- Thoughts for inspired living

November 26, 2007


Filed under: John Morgan's Blog — John Morgan @ 8:51 am

I was at the post office a few weeks ago sending out a CD to a friend. The mailing label contained our company logo – “John Morgan Hypnosis.” The woman behind the counter said, “Is that you?” I said, “Yes.” She then said, “I don’t believe in that stuff.”

I told her I have a friend that doesn’t believe in gravity and he keeps getting hit in the head with apples. She laughed and we had a pleasant exchange. It got me curious about beliefs. I then heard The Grasshopper say,

“The mind proves what it believes.”

For the most part the things we believe in have no evidence to back them up. Like it says in the book, Ishmael,

“There is no argument powerful enough to end the argument.”

Our minds are believing machines.

Arguing about beliefs is great talk show fodder. You could be the world’s worst talk show host and have people backed up waiting to pontificate and persuade if you offer to discuss any of the following topics: abortion, capital punishment, gun control, welfare, and the way toilet paper hangs.

I once did a 4 hour talk show where people relentlessly argued about the “right” way to hang toilet paper.

By and large, beliefs are theories. And anytime I hear the word “theory,” I’m reminded of one of my teachers, Dr. Dave Dobson. He said,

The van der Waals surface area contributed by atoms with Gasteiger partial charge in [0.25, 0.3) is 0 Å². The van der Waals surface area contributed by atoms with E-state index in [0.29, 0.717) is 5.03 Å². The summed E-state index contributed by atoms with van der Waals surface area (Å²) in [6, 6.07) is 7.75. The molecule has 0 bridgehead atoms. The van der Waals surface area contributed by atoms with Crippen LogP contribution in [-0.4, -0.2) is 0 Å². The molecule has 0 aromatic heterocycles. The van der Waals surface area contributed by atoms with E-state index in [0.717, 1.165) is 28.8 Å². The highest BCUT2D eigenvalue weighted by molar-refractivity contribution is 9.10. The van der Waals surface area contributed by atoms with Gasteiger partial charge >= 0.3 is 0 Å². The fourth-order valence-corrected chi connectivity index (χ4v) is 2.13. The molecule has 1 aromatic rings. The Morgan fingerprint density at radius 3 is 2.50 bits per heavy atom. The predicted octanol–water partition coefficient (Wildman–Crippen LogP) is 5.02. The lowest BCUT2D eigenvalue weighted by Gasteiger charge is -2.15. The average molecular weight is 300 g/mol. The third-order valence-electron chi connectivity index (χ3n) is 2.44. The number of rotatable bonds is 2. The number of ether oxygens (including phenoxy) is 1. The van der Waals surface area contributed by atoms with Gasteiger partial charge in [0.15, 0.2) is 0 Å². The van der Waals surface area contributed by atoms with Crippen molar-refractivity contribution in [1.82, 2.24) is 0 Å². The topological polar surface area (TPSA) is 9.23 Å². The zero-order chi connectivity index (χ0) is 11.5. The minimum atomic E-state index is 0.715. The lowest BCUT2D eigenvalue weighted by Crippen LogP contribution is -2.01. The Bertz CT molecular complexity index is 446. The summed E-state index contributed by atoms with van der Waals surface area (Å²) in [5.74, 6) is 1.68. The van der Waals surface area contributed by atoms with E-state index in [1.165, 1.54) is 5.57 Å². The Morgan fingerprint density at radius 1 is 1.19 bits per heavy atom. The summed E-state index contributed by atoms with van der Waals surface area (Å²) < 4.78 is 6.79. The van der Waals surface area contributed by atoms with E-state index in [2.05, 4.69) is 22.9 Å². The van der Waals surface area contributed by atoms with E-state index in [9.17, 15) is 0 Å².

“Theory is bulls—t and defending your theory is bulls—t squared.”

So I would never ask you to change your beliefs because it wouldn’t work even if they aren’t working for you.

The question I pose is not: are your beliefs true? A more valuable question is: are they useful?

Colin Tipping wrote the following in his book, Radical Forgiveness:

“. . . it is worth noting that even the most widely accepted theories are based on assumptions for which there is very little hard evidence. For example, did you know that not one shred of evidence exists to support Darwin’s Theory of Evolution? Historically, that theory ranks as one of the biggest assumptions ever made. It serves as the basic assumption behind all biological science and as the very foundation on which much of our accepted scientific truth rests. However, the fact that no evidence exists to prove this assumption true does not mean that the theory is invalid or not useful.”

I’m currently writing a book called, Life – It’s Your Movie. Here’s an excerpt on beliefs:

“Socrates said, ‘An unexamined life is not worth living.’ We live our lives, mostly unaware, of many of the beliefs we hold, and the hold they have on us. Beliefs will take you to one destination – the same place every time. They are like trains that run on predetermined tracks and they always arrive at the same station – not matter that you desire to go elsewhere.

Get curious about your beliefs. Ask yourself, how did I get it in the first place and, more importantly, is it taking me where I want to go? Just opening yourself to this type of examination is a stepping stone to uncovering other beliefs that are running behind the scenes and being projected on the screen as your life – your movie.”

Gravity by definition means seriousness and heaviness. Your beliefs can weigh you down. Take a little ride in your own space capsule and see how weightless you can get, and get some more “Tang” out of life.

All the best,


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